Odie, a 2 year-old runt of a mutt, is our youngest of three dogs. Earlier this week, he began to refuse food and not hold it down when he did manage to eat a bit. Tuesday’s trip to the vet resulted in a few prescriptions, but not any diagnosis of the problem.
Yesterday, with Odie still rarely eating, and having dropped about 5 of his 33 pounds, we took a 2nd trip to the vet. Bloodwork was done that eliminated pancreatitis. Then, after two x-rays, they found an obstruction in his intestine. The vet said it was probably a hard piece of plastic, or possibly a piece of metal. Odie had swallowed the object, it had traveled through the stomach, but was lodged in the intestine on the way out. The only way to retrieve the obstruction was to perform a surgery called a gastrotomy.
Odie’s gastrotomy surgery was yesterday afternoon. The vet said it went well. Oh, and the obstruction blocking his intestine? A SOCK. Not a hard plastic, not a piece of metal, a SOCK; apparently one that’s 12-18 inches long too! I guess our lovable mutt skipped over the smaller ankle socks and went straight for the quality threads.
Odie is staying the night at the vet, resting comfortably, and we hope he makes a speedy recovery without any complications.
All this stress with Odie reminds me that life happens, and we can’t control when we will have emergencies. Kids break arms, cars break down, and funerals happen three states away.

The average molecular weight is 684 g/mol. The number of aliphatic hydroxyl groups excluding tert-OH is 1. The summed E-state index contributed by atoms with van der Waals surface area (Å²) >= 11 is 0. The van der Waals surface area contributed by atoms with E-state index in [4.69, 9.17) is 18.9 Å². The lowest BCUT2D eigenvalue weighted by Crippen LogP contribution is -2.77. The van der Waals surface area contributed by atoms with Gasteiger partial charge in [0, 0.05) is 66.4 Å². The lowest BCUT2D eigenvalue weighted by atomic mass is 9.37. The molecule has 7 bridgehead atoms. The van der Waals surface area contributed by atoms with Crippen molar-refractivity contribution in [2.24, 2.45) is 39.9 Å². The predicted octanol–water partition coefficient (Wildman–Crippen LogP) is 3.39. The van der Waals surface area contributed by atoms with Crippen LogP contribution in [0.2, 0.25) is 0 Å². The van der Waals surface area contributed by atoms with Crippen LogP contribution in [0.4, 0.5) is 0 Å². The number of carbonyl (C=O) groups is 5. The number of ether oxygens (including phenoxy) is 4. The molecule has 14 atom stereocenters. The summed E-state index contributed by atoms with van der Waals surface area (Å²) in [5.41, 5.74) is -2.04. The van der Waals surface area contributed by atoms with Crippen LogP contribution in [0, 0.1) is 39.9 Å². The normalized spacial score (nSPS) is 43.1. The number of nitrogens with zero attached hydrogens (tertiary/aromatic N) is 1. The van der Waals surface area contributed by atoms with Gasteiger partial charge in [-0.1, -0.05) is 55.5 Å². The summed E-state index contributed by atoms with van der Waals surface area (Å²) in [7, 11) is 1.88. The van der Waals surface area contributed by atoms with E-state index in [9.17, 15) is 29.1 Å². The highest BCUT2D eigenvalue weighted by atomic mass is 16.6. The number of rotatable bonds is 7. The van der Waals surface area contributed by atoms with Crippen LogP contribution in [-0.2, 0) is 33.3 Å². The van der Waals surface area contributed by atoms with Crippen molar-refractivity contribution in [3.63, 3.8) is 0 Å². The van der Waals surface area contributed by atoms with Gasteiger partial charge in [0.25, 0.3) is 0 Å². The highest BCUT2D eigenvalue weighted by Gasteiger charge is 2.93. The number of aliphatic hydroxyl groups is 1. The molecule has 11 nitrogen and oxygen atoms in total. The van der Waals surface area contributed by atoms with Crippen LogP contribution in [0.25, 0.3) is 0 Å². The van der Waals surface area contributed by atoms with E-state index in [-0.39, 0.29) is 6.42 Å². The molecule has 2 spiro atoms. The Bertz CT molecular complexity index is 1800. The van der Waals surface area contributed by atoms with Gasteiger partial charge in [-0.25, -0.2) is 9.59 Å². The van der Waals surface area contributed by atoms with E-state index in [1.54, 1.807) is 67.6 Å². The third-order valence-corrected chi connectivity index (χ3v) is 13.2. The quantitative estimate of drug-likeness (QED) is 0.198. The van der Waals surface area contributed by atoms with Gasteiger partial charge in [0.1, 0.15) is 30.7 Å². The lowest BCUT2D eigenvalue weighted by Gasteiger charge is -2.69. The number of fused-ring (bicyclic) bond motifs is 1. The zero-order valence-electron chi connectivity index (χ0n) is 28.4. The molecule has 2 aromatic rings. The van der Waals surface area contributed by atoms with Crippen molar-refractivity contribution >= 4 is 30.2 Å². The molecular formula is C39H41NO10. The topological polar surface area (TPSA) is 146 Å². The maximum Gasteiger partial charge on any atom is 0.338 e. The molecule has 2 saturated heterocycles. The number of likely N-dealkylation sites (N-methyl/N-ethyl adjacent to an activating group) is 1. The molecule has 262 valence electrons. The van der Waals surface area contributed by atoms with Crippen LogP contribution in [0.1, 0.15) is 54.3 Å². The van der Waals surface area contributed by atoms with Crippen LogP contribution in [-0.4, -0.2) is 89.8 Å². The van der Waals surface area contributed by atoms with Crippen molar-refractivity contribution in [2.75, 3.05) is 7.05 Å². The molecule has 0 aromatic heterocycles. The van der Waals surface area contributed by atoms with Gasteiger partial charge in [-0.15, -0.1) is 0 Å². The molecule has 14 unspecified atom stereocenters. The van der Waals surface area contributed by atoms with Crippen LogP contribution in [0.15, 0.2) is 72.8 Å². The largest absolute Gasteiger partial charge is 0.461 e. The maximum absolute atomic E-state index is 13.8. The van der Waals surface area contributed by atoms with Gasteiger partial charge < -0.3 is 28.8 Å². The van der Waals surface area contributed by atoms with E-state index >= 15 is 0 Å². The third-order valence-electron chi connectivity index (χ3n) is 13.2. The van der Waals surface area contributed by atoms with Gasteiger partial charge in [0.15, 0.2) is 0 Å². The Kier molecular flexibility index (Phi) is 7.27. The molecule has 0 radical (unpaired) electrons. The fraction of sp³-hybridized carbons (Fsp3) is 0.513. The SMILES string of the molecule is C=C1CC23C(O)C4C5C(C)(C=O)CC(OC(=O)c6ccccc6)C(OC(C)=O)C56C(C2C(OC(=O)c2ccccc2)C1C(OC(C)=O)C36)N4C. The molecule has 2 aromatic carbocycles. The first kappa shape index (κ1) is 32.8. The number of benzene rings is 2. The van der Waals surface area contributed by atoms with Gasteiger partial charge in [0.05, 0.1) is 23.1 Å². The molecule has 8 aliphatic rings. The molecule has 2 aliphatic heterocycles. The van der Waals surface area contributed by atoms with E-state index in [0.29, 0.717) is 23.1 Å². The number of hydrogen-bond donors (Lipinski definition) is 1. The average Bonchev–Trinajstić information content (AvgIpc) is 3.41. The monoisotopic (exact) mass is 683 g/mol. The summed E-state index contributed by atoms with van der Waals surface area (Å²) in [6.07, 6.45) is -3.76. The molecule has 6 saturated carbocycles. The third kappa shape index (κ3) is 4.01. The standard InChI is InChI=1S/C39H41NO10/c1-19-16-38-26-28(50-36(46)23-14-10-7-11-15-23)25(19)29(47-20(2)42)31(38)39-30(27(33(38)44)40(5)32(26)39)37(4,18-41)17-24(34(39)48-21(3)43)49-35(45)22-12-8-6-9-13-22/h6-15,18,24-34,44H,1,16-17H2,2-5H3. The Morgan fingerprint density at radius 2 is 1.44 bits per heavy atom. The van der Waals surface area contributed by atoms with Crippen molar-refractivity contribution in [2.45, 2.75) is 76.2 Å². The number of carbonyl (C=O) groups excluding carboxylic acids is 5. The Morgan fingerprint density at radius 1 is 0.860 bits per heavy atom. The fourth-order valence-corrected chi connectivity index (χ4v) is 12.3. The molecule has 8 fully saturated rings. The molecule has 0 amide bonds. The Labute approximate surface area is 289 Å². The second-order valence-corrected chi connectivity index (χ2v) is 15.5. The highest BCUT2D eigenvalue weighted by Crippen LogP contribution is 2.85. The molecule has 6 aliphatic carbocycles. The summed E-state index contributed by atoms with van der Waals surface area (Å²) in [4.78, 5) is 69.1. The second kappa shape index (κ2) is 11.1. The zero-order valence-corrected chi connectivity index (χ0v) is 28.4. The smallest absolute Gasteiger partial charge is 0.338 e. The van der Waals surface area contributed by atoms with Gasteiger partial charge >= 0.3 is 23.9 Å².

While we can’t prevent emergencies, we can do our part to plan for them. WHEN (not IF) emergencies will happen, we need to be prepared. An adequate Emergency Fund has 3 to 6 month’s worth of your household expenses. We all know this is a down economy and we’re battling through a recession. But even if you don’t yet have an adequately-funded Emergency Fund, anything is better than nothing! It’s never too late to start — do what you can to put aside some money to help WHEN the bad times strike. This will help you avoid credit card debt or medical bills, which drag you down with monthly payments.
Diversifying our Emergency Portfolio
Luckily in our situation, we have a few options to help cover the costs of Odie’s sock surgery:
- Any extra money remaining at the end of the month that would have been applied to our debt snowball.
- A line-item in our monthly budget for our dogs’ medical care. Any remaining balance each month carries over to the next (kind of like cell phone “rollover” minutes), which helps us build a dog medical fund for annual check-ups and emergencies like this one.
- Stopping our debt snowball payment for a month and applying it to our vet bill.
- A $1,000 “baby” Emergency Fund.
Do you have a crazy pet story?
What options do you use to prevent debt accumulation when emergencies happen?